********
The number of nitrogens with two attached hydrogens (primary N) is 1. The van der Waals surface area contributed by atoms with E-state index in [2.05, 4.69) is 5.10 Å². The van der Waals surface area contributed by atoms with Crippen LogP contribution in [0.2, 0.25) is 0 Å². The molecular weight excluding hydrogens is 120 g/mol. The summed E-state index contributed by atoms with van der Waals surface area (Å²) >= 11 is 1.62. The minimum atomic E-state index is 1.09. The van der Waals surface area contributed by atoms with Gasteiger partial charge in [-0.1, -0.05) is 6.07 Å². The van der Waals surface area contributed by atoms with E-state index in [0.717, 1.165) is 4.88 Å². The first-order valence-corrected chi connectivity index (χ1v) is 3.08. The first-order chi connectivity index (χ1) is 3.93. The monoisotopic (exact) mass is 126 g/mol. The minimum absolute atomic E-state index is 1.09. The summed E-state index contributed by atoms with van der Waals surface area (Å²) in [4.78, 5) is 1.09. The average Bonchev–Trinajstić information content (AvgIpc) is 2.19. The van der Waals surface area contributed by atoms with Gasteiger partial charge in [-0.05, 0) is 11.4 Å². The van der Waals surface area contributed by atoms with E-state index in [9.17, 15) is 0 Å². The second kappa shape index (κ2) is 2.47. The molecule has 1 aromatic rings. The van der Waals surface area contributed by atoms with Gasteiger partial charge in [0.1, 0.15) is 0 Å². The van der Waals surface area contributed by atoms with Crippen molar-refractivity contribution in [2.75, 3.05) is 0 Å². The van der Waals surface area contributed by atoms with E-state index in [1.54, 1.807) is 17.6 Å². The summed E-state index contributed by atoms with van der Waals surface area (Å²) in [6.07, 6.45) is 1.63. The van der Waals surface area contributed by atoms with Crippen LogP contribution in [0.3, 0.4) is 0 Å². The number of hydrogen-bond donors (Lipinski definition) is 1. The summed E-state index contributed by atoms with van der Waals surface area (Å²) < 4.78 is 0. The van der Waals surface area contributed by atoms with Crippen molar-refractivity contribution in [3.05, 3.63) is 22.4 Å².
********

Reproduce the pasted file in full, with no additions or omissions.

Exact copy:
The number of nitrogens with two attached hydrogens (primary N) is 1. The van der Waals surface area contributed by atoms with E-state index in [2.05, 4.69) is 5.10 Å². The van der Waals surface area contributed by atoms with Crippen LogP contribution in [0.2, 0.25) is 0 Å². The molecular weight excluding hydrogens is 120 g/mol. The summed E-state index contributed by atoms with van der Waals surface area (Å²) >= 11 is 1.62. The minimum atomic E-state index is 1.09. The van der Waals surface area contributed by atoms with Gasteiger partial charge in [-0.1, -0.05) is 6.07 Å². The van der Waals surface area contributed by atoms with E-state index in [0.717, 1.165) is 4.88 Å². The first-order valence-corrected chi connectivity index (χ1v) is 3.08. The first-order chi connectivity index (χ1) is 3.93. The monoisotopic (exact) mass is 126 g/mol. The minimum absolute atomic E-state index is 1.09. The summed E-state index contributed by atoms with van der Waals surface area (Å²) in [4.78, 5) is 1.09. The average Bonchev–Trinajstić information content (AvgIpc) is 2.19. The van der Waals surface area contributed by atoms with Gasteiger partial charge in [-0.05, 0) is 11.4 Å². The van der Waals surface area contributed by atoms with E-state index in [9.17, 15) is 0 Å². The second kappa shape index (κ2) is 2.47. The molecule has 1 aromatic rings. The van der Waals surface area contributed by atoms with Gasteiger partial charge in [0.1, 0.15) is 0 Å². The van der Waals surface area contributed by atoms with Crippen molar-refractivity contribution in [2.75, 3.05) is 0 Å². The van der Waals surface area contributed by atoms with E-state index in [1.54, 1.807) is 17.6 Å². The summed E-state index contributed by atoms with van der Waals surface area (Å²) in [6.07, 6.45) is 1.63. The van der Waals surface area contributed by atoms with Crippen LogP contribution in [0.3, 0.4) is 0 Å². The number of hydrogen-bond donors (Lipinski definition) is 1. The summed E-state index contributed by atoms with van der Waals surface area (Å²) < 4.78 is 0. The van der Waals surface area contributed by atoms with Crippen molar-refractivity contribution in [3.05, 3.63) is 22.4 Å².